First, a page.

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Changing-Inclination Eclipsing Binary Systems Observed with KELT

Presentation #205.03 in the session Binary Stellar System - iPoster Session.

Published onJun 29, 2022
Changing-Inclination Eclipsing Binary Systems Observed with KELT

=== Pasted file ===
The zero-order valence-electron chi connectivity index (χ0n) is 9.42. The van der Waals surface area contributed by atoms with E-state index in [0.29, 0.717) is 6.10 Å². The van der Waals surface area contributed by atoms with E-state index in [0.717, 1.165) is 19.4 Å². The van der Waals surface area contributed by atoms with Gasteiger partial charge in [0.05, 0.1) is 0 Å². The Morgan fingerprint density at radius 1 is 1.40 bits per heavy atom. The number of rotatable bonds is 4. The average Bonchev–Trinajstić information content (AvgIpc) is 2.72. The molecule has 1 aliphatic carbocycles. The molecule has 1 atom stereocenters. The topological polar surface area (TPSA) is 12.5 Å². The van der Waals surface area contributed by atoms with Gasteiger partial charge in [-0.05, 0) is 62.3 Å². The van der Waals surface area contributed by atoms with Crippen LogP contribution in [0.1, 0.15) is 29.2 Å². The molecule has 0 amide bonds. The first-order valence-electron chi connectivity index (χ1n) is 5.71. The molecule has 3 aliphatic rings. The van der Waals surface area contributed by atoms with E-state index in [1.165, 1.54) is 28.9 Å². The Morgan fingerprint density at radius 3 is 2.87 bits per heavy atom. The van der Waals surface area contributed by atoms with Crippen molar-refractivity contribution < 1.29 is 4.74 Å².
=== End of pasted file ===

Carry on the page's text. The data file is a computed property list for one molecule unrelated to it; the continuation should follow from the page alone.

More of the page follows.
A rare subset of eclipsing binary systems are those with observed evidence of changing inclination over time. These systems have a third star causing their orbital evolution, which can be observed as changing eclipse depth over time. There have only been on the order of tens of these changing-inclination eclipsing binary systems identified. Over time, the systems with decreasing eclipse depth will be reclassified as former eclipsing binary systems as the eclipses fade from view, while other systems with previously non-visible eclipses may have newly observed increasing eclipse depths. We examine the light-curves of 10 previously known changing-inclination eclipsing binary systems observed by TESS and the ground-based telescope KELT. Each system presented has 3-9 years of observations from KELT, allowing a comprehensive analysis of the changing eclipse depths in several cases. HS Hya, a system previously analyzed by Davenport et al. 2021, is included in the sample and shows evidence in support of its changing inclination. Other systems’ changing eclipse depths are not as evident, but their variability can be more closely analyzed. We present yearly observations for several systems from KELT that show detectable changing eclipse depths which emphasize a need for continued observation. We find eclipse depths in these systems to be gradually changing over time. This exploration of known inclination-changing systems is a proof of concept for using KELT as a “precovery” resource for studying such systems with space-based facilities like TESS.

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